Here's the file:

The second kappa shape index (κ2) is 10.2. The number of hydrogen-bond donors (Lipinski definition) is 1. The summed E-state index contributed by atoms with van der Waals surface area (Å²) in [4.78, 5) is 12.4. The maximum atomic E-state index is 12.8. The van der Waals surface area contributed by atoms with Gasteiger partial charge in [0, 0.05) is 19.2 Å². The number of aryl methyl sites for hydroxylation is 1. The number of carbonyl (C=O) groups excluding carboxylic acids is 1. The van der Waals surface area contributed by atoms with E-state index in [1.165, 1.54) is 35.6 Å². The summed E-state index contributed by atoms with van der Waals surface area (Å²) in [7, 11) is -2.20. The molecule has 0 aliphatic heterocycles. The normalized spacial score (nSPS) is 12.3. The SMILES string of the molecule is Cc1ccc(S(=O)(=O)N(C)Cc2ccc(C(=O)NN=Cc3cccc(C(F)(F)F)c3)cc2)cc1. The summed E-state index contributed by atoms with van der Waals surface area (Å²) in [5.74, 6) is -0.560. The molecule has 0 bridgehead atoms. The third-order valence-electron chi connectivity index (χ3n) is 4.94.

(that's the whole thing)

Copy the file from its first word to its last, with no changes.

The second kappa shape index (κ2) is 10.2. The number of hydrogen-bond donors (Lipinski definition) is 1. The summed E-state index contributed by atoms with van der Waals surface area (Å²) in [4.78, 5) is 12.4. The maximum atomic E-state index is 12.8. The van der Waals surface area contributed by atoms with Gasteiger partial charge in [0, 0.05) is 19.2 Å². The number of aryl methyl sites for hydroxylation is 1. The number of carbonyl (C=O) groups excluding carboxylic acids is 1. The van der Waals surface area contributed by atoms with E-state index in [1.165, 1.54) is 35.6 Å². The summed E-state index contributed by atoms with van der Waals surface area (Å²) in [7, 11) is -2.20. The molecule has 0 aliphatic heterocycles. The normalized spacial score (nSPS) is 12.3. The SMILES string of the molecule is Cc1ccc(S(=O)(=O)N(C)Cc2ccc(C(=O)NN=Cc3cccc(C(F)(F)F)c3)cc2)cc1. The summed E-state index contributed by atoms with van der Waals surface area (Å²) in [5.74, 6) is -0.560. The molecule has 0 bridgehead atoms. The third-order valence-electron chi connectivity index (χ3n) is 4.94.